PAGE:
In response to the coronavirus, Americans were told by their federal and state governments to shut down their businesses, stop going to church, work, school or out to eat, travel only when necessary and hunker down at home. Originally, Americans were led to believe this was for a two- or three-week period, in order to flatten the curve and not overwhelm our health care system.
At seven weeks and counting, with staggering economic loss that will leave families and thousands of small businesses and farmers with profound devastation, the question must be asked, are we trying to flatten the curve or flatten our country?
The initial models that pointed to staggering loss of life from the coronavirus have proved wildly inaccurate. As of May 2, the CDC placed the number of deaths in the U.S. from the virus at 66,746. While all loss of life is deeply regrettable, these numbers cannot be considered in a vacuum. For perspective, deaths from pneumonia in the U.S. during the same period were 64,382, with average yearly deaths from influenza in the same range.
The original goal of closing much of the U.S. economy and staying at home was to flatten the curve of new coronavirus cases so that our hospital systems would not be overwhelmed. Hospitals built by the Army Corps of Engineers to handle the increased volume have mostly been taken down. Except for a few spots in the U.S. the health care system was not overwhelmed. As the medical models of casualties from the coronavirus continue to be adjusted down, it is clear the curve has been flattened, so why do we continue to stay closed and worsen the economic devastation that tunnel vision has thus far kept many of our leaders from acknowledging?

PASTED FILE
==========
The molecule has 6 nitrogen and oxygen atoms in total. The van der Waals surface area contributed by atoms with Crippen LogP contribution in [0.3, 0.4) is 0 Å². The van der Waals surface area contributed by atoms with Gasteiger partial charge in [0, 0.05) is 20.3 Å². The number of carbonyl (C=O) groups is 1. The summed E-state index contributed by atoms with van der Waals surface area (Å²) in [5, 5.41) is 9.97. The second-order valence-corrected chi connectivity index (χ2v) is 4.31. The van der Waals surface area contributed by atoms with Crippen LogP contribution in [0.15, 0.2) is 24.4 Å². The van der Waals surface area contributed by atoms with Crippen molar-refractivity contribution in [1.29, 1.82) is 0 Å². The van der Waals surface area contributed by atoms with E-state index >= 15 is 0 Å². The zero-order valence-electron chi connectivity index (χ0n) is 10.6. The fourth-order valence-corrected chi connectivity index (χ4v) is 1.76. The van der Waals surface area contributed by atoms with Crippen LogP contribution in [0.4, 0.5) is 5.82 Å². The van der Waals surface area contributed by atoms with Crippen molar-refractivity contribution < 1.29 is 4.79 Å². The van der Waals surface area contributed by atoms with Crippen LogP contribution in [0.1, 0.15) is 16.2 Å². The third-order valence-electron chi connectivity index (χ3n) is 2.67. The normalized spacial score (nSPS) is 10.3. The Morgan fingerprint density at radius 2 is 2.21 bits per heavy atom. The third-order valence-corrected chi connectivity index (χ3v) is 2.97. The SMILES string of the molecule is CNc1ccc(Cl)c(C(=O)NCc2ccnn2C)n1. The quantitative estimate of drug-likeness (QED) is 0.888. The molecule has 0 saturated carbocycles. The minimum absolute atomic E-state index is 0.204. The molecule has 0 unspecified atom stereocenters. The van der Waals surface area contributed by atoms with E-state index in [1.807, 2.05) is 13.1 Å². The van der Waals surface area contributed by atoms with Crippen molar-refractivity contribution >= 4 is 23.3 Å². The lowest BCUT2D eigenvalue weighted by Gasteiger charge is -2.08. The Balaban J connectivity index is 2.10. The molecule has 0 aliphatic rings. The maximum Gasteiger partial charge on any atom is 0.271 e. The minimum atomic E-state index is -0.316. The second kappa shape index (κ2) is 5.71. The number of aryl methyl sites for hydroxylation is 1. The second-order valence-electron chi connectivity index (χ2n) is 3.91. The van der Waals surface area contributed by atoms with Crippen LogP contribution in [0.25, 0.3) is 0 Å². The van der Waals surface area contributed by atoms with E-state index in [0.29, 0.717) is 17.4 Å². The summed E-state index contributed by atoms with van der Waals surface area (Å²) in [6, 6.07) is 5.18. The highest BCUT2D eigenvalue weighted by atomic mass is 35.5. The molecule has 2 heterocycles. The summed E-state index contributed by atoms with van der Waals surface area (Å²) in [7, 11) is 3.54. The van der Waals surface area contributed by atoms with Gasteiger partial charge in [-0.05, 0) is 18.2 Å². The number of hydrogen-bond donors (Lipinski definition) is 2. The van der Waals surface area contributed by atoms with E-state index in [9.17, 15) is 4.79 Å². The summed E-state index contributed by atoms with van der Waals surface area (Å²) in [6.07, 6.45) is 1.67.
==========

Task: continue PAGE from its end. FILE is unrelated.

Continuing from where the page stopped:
Many health experts say 80 percent of Americans will get the coronavirus and experience only mild symptoms. The curve has been flattened. Our health care system is not overwhelmed. Why is our economy, for the most part, still closed?
A University of Washington study recently revised the projected number of deaths from the coronavirus in Iowa from 1,367 to a much lower estimate of 365. While all loss of life is horrific, we must also consider the devastation being done to our economy, our families and our way of life by actions taken to combat the coronavirus.
It must be noted that 578 Iowans died from the flu and pneumonia in 2017, a greater number than are likely to pass away from the coronavirus. We also know that many who die from the virus are elderly with underlying health conditions, increasing the likelihood that any serious illness could result in their death. Are draconian government restrictions in response to the coronavirus still needed and economically sustainable? The data shows that the answers to both questions is no. We are no longer flattening the curve; we are flattening our state and nation.
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We have seen the medical data. What has been less visible in news conferences and in the overall reporting of the coronavirus and our response to it, are the economic and human costs of what we are doing: